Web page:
Removing an Iowa Faucet (hydrant)
#11
  
It's a long story, so I'll skip to the question: I have an Iowa faucet in the yard I'd like to remove....without digging down 6'. This faucet is actually hooked to a line that has long since rusted out and no longer has water in it...that rusted out pipe is connected to my neighbors water system (the long story part). I thought about taking a skidloader and just trying to pull it out with the bucket (would that work?) but my goal is to try and salvage the faucet for donation to the Habitat restore. If I get a big enough pipe wrench, would I just be able to unscrew it from the surface? I do have a small backhoe and could dig down, but I don't want to deal with the mess. I also thought about just digging down a few inches and cutting it off....obviously destroying the faucet. What are my options?
I started with absolutely nothing. Now, thanks to years of hard work, careful planning, and perseverance, I find I still have most of it left.
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#12
  Re: Removing an Iowa Faucet (hydrant) by fredhargis (It's a long story, s...)
(02-19-2019, 02:06 PM)fredhargis Wrote: It's a long story, so I'll skip to the question: I have an Iowa faucet in the yard I'd like to remove....without digging down 6'. This faucet is actually hooked to a line that has long since rusted out and no longer has water in it...that rusted out pipe is connected to my neighbors water system (the long story part). I thought about taking a skidloader and just trying to pull it out with the bucket (would that work?) but my goal is to try and salvage the faucet for donation to the Habitat restore. If I get a big enough pipe wrench, would I just be able to unscrew it from the surface? I do have a small backhoe and could dig down, but I don't want to deal with the mess. I also thought about just digging down a few inches and cutting it off....obviously destroying the faucet. What are my options?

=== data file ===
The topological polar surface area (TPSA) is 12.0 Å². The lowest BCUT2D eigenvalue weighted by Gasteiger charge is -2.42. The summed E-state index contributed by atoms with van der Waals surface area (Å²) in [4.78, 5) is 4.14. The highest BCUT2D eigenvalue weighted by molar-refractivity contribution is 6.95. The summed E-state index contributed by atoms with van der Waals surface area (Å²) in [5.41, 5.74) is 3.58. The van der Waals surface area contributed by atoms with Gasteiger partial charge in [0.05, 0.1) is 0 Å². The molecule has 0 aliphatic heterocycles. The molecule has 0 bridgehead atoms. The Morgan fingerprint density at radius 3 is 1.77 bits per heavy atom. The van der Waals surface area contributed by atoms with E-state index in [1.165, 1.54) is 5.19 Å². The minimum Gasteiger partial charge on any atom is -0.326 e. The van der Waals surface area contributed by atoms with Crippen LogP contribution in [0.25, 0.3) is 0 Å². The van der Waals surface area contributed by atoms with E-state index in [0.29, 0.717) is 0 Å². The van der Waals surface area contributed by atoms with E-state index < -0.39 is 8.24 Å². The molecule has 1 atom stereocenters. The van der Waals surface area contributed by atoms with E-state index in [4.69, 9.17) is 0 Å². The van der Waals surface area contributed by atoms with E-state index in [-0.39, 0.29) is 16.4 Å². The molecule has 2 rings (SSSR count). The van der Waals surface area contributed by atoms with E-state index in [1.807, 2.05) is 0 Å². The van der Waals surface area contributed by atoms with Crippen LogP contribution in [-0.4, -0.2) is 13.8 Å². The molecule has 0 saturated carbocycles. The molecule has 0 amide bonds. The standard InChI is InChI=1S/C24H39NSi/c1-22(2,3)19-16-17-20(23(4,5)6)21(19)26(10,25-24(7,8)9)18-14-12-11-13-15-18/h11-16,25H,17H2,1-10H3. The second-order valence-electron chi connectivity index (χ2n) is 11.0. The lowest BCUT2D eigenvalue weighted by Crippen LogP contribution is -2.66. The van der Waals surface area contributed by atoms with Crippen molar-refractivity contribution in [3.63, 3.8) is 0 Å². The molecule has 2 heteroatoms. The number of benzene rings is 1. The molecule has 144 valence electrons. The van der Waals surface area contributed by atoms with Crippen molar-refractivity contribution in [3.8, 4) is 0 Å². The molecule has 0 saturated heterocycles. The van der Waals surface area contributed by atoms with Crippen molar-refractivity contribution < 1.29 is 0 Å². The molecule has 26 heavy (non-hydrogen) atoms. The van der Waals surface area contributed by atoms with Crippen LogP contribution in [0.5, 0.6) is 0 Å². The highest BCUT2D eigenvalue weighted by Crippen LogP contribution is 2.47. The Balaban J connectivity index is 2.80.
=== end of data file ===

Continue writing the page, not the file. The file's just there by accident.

I would attack it with a wrench and penetrating oil if lack of movement hit it with heat and go at it again
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#13
  Re: Removing an Iowa Faucet (hydrant) by fredhargis (It's a long story, s...)
I wonder how they got their name?  Grew up in Iowa - saw them all over.  Actually have one in my yard down by the boat house.  Mine is actually attached to a buried garden hose.
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#14
  Re: Removing an Iowa Faucet (hydrant) by fredhargis (It's a long story, s...)
I have removed a few. It is very unlikely that you will be able to unscrew that from the surface without digging down. We were never able to. We also don't have to dig as deep here, only 18-24". 6' down you have to dig a hole large enough that you can fit in it. What is the line is made of that it's attached to, could you dig down to the line then reach it with some kind of cutting tool and cut the line off?
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#15
  Re: Removing an Iowa Faucet (hydrant) by fredhargis (It's a long story, s...)
If the old line is rusted and is in non use, get a 2' pipe wrench and unscrew or twist it off the old pipe.
Steve





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#16